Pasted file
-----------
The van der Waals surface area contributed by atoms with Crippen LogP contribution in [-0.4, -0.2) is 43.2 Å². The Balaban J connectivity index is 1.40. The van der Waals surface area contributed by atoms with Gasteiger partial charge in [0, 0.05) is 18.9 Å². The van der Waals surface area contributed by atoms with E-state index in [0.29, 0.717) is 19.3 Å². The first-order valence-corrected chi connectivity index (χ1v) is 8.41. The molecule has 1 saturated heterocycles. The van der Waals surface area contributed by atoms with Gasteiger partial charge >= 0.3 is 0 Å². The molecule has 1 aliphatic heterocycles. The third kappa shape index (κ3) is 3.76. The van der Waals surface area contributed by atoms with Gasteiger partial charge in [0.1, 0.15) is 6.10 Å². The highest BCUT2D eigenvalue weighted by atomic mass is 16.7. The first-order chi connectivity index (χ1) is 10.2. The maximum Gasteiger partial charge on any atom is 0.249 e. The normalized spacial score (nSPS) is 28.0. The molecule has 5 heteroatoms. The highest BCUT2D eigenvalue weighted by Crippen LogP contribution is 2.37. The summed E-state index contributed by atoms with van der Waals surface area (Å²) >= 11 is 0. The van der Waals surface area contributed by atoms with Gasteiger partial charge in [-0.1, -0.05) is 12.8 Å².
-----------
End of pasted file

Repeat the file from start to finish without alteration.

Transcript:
The van der Waals surface area contributed by atoms with Crippen LogP contribution in [-0.4, -0.2) is 43.2 Å². The Balaban J connectivity index is 1.40. The van der Waals surface area contributed by atoms with Gasteiger partial charge in [0, 0.05) is 18.9 Å². The van der Waals surface area contributed by atoms with E-state index in [0.29, 0.717) is 19.3 Å². The first-order valence-corrected chi connectivity index (χ1v) is 8.41. The molecule has 1 saturated heterocycles. The van der Waals surface area contributed by atoms with Gasteiger partial charge >= 0.3 is 0 Å². The molecule has 1 aliphatic heterocycles. The third kappa shape index (κ3) is 3.76. The van der Waals surface area contributed by atoms with Gasteiger partial charge in [0.1, 0.15) is 6.10 Å². The highest BCUT2D eigenvalue weighted by atomic mass is 16.7. The first-order chi connectivity index (χ1) is 10.2. The maximum Gasteiger partial charge on any atom is 0.249 e. The normalized spacial score (nSPS) is 28.0. The molecule has 5 heteroatoms. The highest BCUT2D eigenvalue weighted by Crippen LogP contribution is 2.37. The summed E-state index contributed by atoms with van der Waals surface area (Å²) >= 11 is 0. The van der Waals surface area contributed by atoms with Gasteiger partial charge in [-0.1, -0.05) is 12.8 Å².